October 10, 2005
Belatedly, I’ve written up a few thoughts about the provocative Kelly Writers House sessions I went to at the Elective Affinities conference. These were on September 27, almost two weeks ago, and I did not take any notes, but I won’t try to represent the particular statements and arguments of all the speakers – just my reveries. I hope that audio of all these talks will be online, soon; I’ll link it in when I find out about it.
The three sessions during the day that I attended took place a bit apart from the main conference. They were all part of the V-V-V on-line: Verbal-Visual-Vocal Poetries in Hyperspace series, chaired by Charles Bernstein.
Johanna Drucker (University of Virginia)
Graphic Affect: Looks, Is, and Does
One of Johanna’s many interesting points: the planned first edition of Un Coup des dés was to be typeset in Didot, a classic typeface for French literature, while the 1914 edition that was finally published did not keep this important aspect. And no one (except Johanna) seems to care about this, although there has been obsessive discussion of this poem and tremendous scholarly efforts to determine the precise positioning of words that should be used. (Johanna also gave a talk in the last session about artists’ books online.)
Steve Clay (Granary Books)
Resistance to the Web: The Art of the Book in the Age of Digital Reproduction
Steve gave a lively and well-illustrated talk which still basically had “books are good, don’t let computers crowd them out” as its main theme. (Incidentally, books are good, and Steve’s Granary Books publishes some wacky and wonderful stuff by Johanna, Kenny, Charles and others – just to mention one item, the delightful Cyberspace by Kenward Elmslie and Trevor Winkfield.) More interesting to me than the computers-eat-books tune is how books have been used as a powerful and liberating metaphor in computing. The Dynabook! The PowerBook! Computers become powerful, dynamic, and personal when they become like books. Perhaps this occurs to me because I’m working on an interactive fiction piece that deals with this matter and is entitled Book and Volume.
Kari Kraus (University of Rochester)
Vectors on a Grecian Urn
Turns out that beauty evaluates to true. Okay, just kidding. Near the end of her talk, in a twist on the usual ekphrasis, Kari showed a memorable styrofoam plate which she had colored with four markers, and a text that had been produced by a speech-to-text system which was “listening” to the squeaking of the markers as she produced this work of visual art.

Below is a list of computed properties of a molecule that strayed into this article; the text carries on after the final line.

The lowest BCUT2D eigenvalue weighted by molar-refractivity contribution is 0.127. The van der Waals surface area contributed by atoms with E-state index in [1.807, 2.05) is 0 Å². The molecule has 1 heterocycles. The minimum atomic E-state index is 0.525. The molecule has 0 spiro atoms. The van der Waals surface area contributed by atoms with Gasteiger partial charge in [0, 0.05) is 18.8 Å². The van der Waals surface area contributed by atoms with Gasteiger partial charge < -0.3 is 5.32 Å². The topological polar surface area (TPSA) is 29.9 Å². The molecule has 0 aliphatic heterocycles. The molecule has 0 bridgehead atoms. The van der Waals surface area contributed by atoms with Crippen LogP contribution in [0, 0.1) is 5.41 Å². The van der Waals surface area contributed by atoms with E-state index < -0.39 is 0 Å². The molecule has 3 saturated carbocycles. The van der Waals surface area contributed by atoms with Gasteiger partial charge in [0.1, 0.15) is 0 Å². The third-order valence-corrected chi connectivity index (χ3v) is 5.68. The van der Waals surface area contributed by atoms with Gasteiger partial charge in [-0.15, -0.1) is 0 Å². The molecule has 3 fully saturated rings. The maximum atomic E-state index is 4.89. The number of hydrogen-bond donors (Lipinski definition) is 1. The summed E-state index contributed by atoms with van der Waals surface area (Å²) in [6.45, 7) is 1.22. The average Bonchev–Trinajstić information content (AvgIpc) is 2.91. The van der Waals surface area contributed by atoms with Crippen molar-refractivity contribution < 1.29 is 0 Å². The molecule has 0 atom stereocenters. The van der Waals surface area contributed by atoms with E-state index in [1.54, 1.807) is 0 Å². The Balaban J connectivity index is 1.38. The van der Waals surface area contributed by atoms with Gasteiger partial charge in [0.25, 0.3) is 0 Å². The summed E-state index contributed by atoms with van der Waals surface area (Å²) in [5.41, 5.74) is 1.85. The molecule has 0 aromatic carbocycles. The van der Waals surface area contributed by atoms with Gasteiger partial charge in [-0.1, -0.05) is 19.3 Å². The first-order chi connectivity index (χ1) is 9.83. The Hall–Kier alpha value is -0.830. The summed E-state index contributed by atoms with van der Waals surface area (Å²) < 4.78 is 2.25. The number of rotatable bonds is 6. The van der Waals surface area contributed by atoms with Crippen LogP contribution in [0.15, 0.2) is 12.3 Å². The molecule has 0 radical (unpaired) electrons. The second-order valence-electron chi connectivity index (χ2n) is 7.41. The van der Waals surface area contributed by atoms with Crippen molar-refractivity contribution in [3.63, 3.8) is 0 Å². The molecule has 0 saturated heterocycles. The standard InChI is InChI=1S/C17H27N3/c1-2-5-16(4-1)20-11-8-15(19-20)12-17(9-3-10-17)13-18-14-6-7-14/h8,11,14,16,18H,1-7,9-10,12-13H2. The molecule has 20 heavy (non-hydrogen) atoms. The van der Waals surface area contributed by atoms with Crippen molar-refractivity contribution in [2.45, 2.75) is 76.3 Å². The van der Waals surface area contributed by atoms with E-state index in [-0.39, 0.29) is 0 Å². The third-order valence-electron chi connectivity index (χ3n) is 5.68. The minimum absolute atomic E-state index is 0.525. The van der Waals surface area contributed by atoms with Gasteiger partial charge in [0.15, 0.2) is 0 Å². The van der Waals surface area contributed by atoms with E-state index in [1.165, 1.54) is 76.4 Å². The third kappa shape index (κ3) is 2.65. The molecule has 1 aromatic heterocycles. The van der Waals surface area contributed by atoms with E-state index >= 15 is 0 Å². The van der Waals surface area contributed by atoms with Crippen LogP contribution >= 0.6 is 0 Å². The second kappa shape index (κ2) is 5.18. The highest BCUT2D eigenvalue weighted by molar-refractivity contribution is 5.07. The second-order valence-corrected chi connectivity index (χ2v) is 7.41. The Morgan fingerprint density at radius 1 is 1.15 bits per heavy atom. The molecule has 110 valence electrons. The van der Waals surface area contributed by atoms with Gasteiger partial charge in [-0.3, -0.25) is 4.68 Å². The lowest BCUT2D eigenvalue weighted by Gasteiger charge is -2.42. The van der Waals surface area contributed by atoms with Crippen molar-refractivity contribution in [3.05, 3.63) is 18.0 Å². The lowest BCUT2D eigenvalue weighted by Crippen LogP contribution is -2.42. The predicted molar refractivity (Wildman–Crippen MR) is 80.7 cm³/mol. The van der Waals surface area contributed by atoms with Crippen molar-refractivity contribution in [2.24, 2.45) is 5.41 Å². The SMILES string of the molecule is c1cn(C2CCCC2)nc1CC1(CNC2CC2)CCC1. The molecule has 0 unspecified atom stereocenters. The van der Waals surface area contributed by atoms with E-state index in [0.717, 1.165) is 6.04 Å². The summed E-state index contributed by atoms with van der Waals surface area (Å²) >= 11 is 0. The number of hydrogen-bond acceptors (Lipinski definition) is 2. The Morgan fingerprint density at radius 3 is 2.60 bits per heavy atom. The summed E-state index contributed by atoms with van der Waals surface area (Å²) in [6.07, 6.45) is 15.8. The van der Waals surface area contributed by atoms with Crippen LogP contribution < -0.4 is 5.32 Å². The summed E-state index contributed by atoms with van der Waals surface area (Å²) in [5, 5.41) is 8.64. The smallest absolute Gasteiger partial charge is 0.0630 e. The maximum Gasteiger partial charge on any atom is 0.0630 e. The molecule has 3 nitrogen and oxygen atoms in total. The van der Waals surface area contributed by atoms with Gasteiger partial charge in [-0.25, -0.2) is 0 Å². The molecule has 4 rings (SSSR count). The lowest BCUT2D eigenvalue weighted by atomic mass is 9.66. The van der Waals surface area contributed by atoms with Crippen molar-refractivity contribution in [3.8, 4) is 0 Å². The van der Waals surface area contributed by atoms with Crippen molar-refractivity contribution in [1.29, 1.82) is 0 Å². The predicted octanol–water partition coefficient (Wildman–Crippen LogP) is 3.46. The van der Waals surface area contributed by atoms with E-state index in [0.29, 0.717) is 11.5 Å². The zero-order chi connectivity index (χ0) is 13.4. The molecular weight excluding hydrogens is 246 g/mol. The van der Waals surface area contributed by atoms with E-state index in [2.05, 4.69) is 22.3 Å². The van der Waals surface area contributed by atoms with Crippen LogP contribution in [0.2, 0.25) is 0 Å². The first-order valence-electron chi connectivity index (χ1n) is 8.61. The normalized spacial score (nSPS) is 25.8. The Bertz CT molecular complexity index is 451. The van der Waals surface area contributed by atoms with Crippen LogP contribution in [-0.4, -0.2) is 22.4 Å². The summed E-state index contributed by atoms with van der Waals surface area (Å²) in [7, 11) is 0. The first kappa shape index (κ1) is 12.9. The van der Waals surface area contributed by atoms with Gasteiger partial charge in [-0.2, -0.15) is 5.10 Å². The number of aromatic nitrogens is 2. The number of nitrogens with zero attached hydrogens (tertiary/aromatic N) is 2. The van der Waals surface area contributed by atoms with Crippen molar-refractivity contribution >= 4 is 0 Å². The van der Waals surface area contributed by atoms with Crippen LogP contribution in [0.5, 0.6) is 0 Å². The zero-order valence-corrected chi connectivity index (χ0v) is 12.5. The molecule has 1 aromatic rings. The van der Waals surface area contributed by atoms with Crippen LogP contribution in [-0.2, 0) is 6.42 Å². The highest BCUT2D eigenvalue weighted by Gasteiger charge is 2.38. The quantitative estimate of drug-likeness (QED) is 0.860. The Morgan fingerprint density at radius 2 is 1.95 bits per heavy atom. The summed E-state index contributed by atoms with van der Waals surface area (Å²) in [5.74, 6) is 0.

Al Filreis (University of Pennsylvania)
“It is 3:17 AM”: Digital Poetics and the End of the Classroom as We Know It
I associate 4:20 with with digital poetics, but what’s an hour or so? Al suggested ways that the typical order of the literature classroom, founded on having texts at its core, is upset by audio recordings, multiple versions of audio recordings, and the different contexts that they highlight. We got to hear some Ginsberg recordings, too – two quite different readings of “America” that showed aspects of the poem that one couldn’t easily see in “the text,” in “the classroom.”
Sue Salinger (Naropa Archive Project)
Taste My Mouth in Your Ear: Taking the Kerouac Collection Online, Year One
Sue spoke about a voluminous project at the unusual Naropa University, one which seeks to provide online access to 3500 audio recordings. The Naropa University Archive Project is hosted at the Internet Archive, which greatly simplified hosting issues but required that the project fit into the Internet Archive’s format.
If It Doesn’t Exist on the Internet, It Doesn’t Exist
Kenny’s frequent claim (which I bet made his bound-paper-sheaves publisher, who was in the room, a bit tense) was finally fleshed out in this talk, which doesn’t yet exist, but will before too long. Update: now exists. However, numerous things still do not exist.
Matthew G. Kirschenbaum (University of Maryland)
Introducing nora: Poetry, Pattern Recognition, and Provocation
Matt’s talk was a sequel to his MLA presentation about Nora, showing some interesting results from running a classifier on the erotic (and non-erotic) writing of Emily Dickinson. The technique is one sort of humanistic text mining; it allows researchers to find words that were not explicitly identified as markers of erotic texts, but which are highly correlated with such texts.
Charles Bernstein (University of Pennsylvania)
PENNsound: Prospect and Retrospect
Charles showed PennSound and wrapped up the series of panels. By the way, a new library-catalog-like search interface is coming up soon on the PennSound site. Watch for it!